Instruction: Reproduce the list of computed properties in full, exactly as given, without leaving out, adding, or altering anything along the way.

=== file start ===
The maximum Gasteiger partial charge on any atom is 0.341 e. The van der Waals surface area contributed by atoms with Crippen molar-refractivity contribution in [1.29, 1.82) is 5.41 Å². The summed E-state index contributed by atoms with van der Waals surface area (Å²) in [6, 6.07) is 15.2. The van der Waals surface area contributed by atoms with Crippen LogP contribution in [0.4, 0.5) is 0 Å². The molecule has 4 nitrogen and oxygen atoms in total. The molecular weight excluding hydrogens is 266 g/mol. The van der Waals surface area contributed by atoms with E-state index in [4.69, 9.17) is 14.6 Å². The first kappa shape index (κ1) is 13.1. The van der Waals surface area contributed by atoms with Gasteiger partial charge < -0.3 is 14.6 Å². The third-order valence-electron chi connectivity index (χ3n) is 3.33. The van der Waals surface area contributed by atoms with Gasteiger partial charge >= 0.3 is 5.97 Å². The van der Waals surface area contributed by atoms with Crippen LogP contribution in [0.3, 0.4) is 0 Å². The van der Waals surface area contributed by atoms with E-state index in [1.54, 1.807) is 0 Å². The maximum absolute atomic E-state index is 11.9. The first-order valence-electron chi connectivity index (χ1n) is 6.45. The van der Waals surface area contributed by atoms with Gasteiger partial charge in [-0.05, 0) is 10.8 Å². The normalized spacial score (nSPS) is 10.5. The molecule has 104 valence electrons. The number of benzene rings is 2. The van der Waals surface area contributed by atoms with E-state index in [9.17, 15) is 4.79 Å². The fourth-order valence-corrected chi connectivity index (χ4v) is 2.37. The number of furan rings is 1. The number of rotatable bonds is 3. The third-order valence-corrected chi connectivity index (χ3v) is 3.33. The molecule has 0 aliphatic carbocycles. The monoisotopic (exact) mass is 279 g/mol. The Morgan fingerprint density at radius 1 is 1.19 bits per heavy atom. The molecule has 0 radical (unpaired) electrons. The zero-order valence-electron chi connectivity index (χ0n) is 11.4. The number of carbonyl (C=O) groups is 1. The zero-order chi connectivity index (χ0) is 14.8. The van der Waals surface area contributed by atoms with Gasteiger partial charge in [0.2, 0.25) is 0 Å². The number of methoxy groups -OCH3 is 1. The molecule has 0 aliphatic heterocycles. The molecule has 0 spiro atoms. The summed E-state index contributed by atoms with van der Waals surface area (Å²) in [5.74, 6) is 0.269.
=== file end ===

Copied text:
The maximum Gasteiger partial charge on any atom is 0.341 e. The van der Waals surface area contributed by atoms with Crippen molar-refractivity contribution in [1.29, 1.82) is 5.41 Å². The summed E-state index contributed by atoms with van der Waals surface area (Å²) in [6, 6.07) is 15.2. The van der Waals surface area contributed by atoms with Crippen LogP contribution in [0.4, 0.5) is 0 Å². The molecule has 4 nitrogen and oxygen atoms in total. The molecular weight excluding hydrogens is 266 g/mol. The van der Waals surface area contributed by atoms with E-state index in [4.69, 9.17) is 14.6 Å². The first kappa shape index (κ1) is 13.1. The van der Waals surface area contributed by atoms with Gasteiger partial charge < -0.3 is 14.6 Å². The third-order valence-electron chi connectivity index (χ3n) is 3.33. The van der Waals surface area contributed by atoms with Gasteiger partial charge >= 0.3 is 5.97 Å². The van der Waals surface area contributed by atoms with Crippen LogP contribution in [0.3, 0.4) is 0 Å². The van der Waals surface area contributed by atoms with E-state index in [1.54, 1.807) is 0 Å². The maximum absolute atomic E-state index is 11.9. The first-order valence-electron chi connectivity index (χ1n) is 6.45. The van der Waals surface area contributed by atoms with Gasteiger partial charge in [-0.05, 0) is 10.8 Å². The normalized spacial score (nSPS) is 10.5. The molecule has 104 valence electrons. The number of benzene rings is 2. The van der Waals surface area contributed by atoms with E-state index in [9.17, 15) is 4.79 Å². The fourth-order valence-corrected chi connectivity index (χ4v) is 2.37. The number of furan rings is 1. The number of rotatable bonds is 3. The third-order valence-corrected chi connectivity index (χ3v) is 3.33. The molecule has 0 aliphatic carbocycles. The monoisotopic (exact) mass is 279 g/mol. The Morgan fingerprint density at radius 1 is 1.19 bits per heavy atom. The molecule has 0 radical (unpaired) electrons. The zero-order valence-electron chi connectivity index (χ0n) is 11.4. The number of carbonyl (C=O) groups is 1. The zero-order chi connectivity index (χ0) is 14.8. The van der Waals surface area contributed by atoms with Gasteiger partial charge in [0.2, 0.25) is 0 Å². The number of methoxy groups -OCH3 is 1. The molecule has 0 aliphatic heterocycles. The molecule has 0 spiro atoms. The summed E-state index contributed by atoms with van der Waals surface area (Å²) in [5.74, 6) is 0.269.